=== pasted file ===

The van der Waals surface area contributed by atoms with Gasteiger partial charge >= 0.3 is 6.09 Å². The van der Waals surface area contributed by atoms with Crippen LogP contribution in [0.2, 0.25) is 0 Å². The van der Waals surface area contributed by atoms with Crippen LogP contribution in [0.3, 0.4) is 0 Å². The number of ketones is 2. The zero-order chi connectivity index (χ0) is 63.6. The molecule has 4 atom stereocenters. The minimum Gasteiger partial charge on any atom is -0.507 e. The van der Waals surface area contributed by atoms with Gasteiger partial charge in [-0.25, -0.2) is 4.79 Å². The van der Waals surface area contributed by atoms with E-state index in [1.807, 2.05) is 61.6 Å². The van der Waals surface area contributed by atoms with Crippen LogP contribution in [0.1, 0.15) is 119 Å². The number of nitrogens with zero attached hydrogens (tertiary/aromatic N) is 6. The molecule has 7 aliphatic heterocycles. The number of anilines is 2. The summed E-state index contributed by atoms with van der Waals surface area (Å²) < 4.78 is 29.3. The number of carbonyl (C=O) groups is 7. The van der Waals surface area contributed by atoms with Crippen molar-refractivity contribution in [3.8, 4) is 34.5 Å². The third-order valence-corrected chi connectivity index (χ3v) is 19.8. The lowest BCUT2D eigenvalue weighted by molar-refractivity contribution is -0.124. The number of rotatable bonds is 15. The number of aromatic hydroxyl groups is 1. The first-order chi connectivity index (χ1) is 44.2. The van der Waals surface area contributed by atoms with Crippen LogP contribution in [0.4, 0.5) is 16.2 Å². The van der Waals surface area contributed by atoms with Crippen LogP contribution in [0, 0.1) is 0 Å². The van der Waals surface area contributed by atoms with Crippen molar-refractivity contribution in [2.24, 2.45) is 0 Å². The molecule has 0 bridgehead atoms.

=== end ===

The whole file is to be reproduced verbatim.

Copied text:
The van der Waals surface area contributed by atoms with Gasteiger partial charge >= 0.3 is 6.09 Å². The van der Waals surface area contributed by atoms with Crippen LogP contribution in [0.2, 0.25) is 0 Å². The van der Waals surface area contributed by atoms with Crippen LogP contribution in [0.3, 0.4) is 0 Å². The number of ketones is 2. The zero-order chi connectivity index (χ0) is 63.6. The molecule has 4 atom stereocenters. The minimum Gasteiger partial charge on any atom is -0.507 e. The van der Waals surface area contributed by atoms with Gasteiger partial charge in [-0.25, -0.2) is 4.79 Å². The van der Waals surface area contributed by atoms with E-state index in [1.807, 2.05) is 61.6 Å². The van der Waals surface area contributed by atoms with Crippen LogP contribution in [0.1, 0.15) is 119 Å². The number of nitrogens with zero attached hydrogens (tertiary/aromatic N) is 6. The molecule has 7 aliphatic heterocycles. The number of anilines is 2. The summed E-state index contributed by atoms with van der Waals surface area (Å²) < 4.78 is 29.3. The number of carbonyl (C=O) groups is 7. The van der Waals surface area contributed by atoms with Crippen molar-refractivity contribution in [3.8, 4) is 34.5 Å². The third-order valence-corrected chi connectivity index (χ3v) is 19.8. The lowest BCUT2D eigenvalue weighted by molar-refractivity contribution is -0.124. The number of rotatable bonds is 15. The number of aromatic hydroxyl groups is 1. The first-order chi connectivity index (χ1) is 44.2. The van der Waals surface area contributed by atoms with Crippen LogP contribution in [0.4, 0.5) is 16.2 Å². The van der Waals surface area contributed by atoms with Crippen LogP contribution in [0, 0.1) is 0 Å². The van der Waals surface area contributed by atoms with Crippen molar-refractivity contribution in [2.24, 2.45) is 0 Å². The molecule has 0 bridgehead atoms.